Category Archives: Knowbility

Free webinar: How does an NPO prepare for OpenAIR?

Event:  Nonprofit (NPO) Kickoff – Join the webinar as a Guest

Date / Time: Wednesday, 9/18/2013, 6:00 PM – 7:30 PM (CST)

Training Type:  Webinar

Audio:  Voice Over IP – You will need headphones with a microphone to talk.

Questions:  Email openair2014 at yahoo dot com

Knowbility’s Accessibility Internet Rally (AIR) program evolved last year. What started in 1998 as a local or regional one day hackathon is now a several week volunteer program through which teams of web developers create fully functional sites for nonprofit organizations. Renamed OpenAIR since the competition is now open to NPOs, NGOs and arts and performance organizations from all over the world, it is an amazing opportunity for charitable and public service projects to get the professional support that they may not otherwise be able to afford.

I always hesitate to use the word “free” when urging NPOs to sign up for the program, however.  There is a minimal cost (a $100 registration fee so we know you mean it)  and more importantly, there is a commitment of time and attention.  Developer teams are willing to commit their time and talent to your project and your nonprofit will need to make a similar time commitment.  So if you are not sure about making the commitment, this webinar is 100% free and will help you decide of OpenAIR is right for your dot org.

Join us online to learn more about what the commitment will be and how to help your team win the OpenAIR competition and make web sites that are beautiful, that serve a nonprofit mission and that are fully accessible to everyone, including people with disabilities.

Here’s the detail. Join us to get the full scoop.

Event:  Nonprofit (NPO) Kickoff – Join the webinar as a Guest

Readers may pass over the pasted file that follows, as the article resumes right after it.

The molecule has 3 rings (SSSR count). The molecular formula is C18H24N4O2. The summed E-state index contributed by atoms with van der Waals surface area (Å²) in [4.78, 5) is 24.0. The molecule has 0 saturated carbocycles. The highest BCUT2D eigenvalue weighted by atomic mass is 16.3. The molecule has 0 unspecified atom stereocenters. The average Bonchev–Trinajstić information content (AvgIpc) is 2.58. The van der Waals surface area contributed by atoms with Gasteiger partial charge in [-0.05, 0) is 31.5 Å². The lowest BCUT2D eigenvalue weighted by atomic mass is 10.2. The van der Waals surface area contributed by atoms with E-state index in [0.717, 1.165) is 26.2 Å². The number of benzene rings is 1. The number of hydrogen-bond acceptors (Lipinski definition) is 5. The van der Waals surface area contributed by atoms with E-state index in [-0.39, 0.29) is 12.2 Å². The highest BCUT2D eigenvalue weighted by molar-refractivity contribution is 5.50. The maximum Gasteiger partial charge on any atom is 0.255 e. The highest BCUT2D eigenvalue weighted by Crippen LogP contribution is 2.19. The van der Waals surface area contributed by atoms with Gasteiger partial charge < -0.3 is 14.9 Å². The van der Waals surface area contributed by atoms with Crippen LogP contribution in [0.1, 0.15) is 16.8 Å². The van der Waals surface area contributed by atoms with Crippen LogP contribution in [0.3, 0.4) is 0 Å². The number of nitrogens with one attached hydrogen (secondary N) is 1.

Date / Time: Wednesday, 9/18/2013, 6:00 PM – 7:30 PM (CST)

Training Type:  Webinar

Audio:  Voice Over IP – You will need headphones with a microphone to talk.

Questions:  Email openair2014 at yahoo dot com

 

Accessibility in the National Day of Civic Hacking

Participating in the National Day of Civic Hacking

The first national Hackathon for Change was held on June 1st and 2nd and was every bit as exciting as I anticipated.  The event had much of the same energy, idealism, and enthusiasm that we see each year in our annual Accessibility Internet Rally (AIR) competitions. If you’re familiar with AIR, you know that since 1998 Knowbility has fostered teams of tech volunteers to donate time and talent by building accessible web sites for nonprofit groups.

Similarly, this last weekend of civic hacking brought more than 10,000 volunteers out within their own communities to participate in more than 95 separate hackathon events.  Data sets from dozens of government entities were made available to the hackers with the challenge to use  publicly-released data, code and technology to solve problems relevant to our neighborhoods, our cities, our states, and our country. If the energy at Austin’s ATX Hackathon for Change was any indication, people of all ages and skills actively and joyfully embraced the opportunity to use technology to make a difference in the lives of citizens – truly awesome!

St Edward’s University hosted the local event and Open Austin was the primary organizer.  What distinguished the Austin Hackathon from the others is this:  alone of all the programs I surveyed, Austin had web accessibility prompts in the orientation materials for all volunteers and included on their Expert Panel an accessibility advocate – me! It is always exciting to watch coders, designers, and planners respond to the accessibility challenge.  The experience led me to examine once again the nature of the field of digital accessibility and what is currently needed to truly advance and bring into the mainstream the practice of accessible design.

Mainstreaming digital accessibility

Some have been calling for the creation of an International Society of Accessibility Professionals.  But here is what I wonder:  What exactly will the establishment of a separate organization for these professionals do to integrate accessibility into the practice of smart, eager, engaged developers and designers such as those who participated in the National Day of Civic Hacking?  Does a professional organization really capture the imagination and fire of those for whom development is a calling and who respond to challenges like gaming and mash-ups?  I truly do not know the answer.